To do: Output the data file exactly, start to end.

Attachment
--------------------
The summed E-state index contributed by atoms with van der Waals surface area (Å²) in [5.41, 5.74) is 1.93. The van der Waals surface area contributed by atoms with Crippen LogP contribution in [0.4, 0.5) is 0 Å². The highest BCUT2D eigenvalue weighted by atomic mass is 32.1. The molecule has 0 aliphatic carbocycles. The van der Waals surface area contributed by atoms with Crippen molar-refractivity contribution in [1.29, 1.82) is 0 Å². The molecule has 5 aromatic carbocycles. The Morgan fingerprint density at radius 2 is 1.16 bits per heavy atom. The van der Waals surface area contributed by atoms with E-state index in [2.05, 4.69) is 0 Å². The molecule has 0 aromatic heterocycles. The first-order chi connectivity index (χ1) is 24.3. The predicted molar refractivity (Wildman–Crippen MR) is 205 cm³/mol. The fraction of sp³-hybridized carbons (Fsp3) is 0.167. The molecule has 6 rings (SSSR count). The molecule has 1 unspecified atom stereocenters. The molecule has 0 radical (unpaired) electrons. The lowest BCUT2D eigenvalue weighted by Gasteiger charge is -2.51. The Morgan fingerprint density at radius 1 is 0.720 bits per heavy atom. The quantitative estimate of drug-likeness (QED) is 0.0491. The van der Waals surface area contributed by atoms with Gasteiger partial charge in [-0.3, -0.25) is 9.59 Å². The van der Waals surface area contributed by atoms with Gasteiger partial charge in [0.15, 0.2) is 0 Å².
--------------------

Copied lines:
The summed E-state index contributed by atoms with van der Waals surface area (Å²) in [5.41, 5.74) is 1.93. The van der Waals surface area contributed by atoms with Crippen LogP contribution in [0.4, 0.5) is 0 Å². The highest BCUT2D eigenvalue weighted by atomic mass is 32.1. The molecule has 0 aliphatic carbocycles. The van der Waals surface area contributed by atoms with Crippen molar-refractivity contribution in [1.29, 1.82) is 0 Å². The molecule has 5 aromatic carbocycles. The Morgan fingerprint density at radius 2 is 1.16 bits per heavy atom. The van der Waals surface area contributed by atoms with E-state index in [2.05, 4.69) is 0 Å². The molecule has 0 aromatic heterocycles. The first-order chi connectivity index (χ1) is 24.3. The predicted molar refractivity (Wildman–Crippen MR) is 205 cm³/mol. The fraction of sp³-hybridized carbons (Fsp3) is 0.167. The molecule has 6 rings (SSSR count). The molecule has 1 unspecified atom stereocenters. The molecule has 0 radical (unpaired) electrons. The lowest BCUT2D eigenvalue weighted by Gasteiger charge is -2.51. The Morgan fingerprint density at radius 1 is 0.720 bits per heavy atom. The quantitative estimate of drug-likeness (QED) is 0.0491. The van der Waals surface area contributed by atoms with Gasteiger partial charge in [-0.3, -0.25) is 9.59 Å². The van der Waals surface area contributed by atoms with Gasteiger partial charge in [0.15, 0.2) is 0 Å².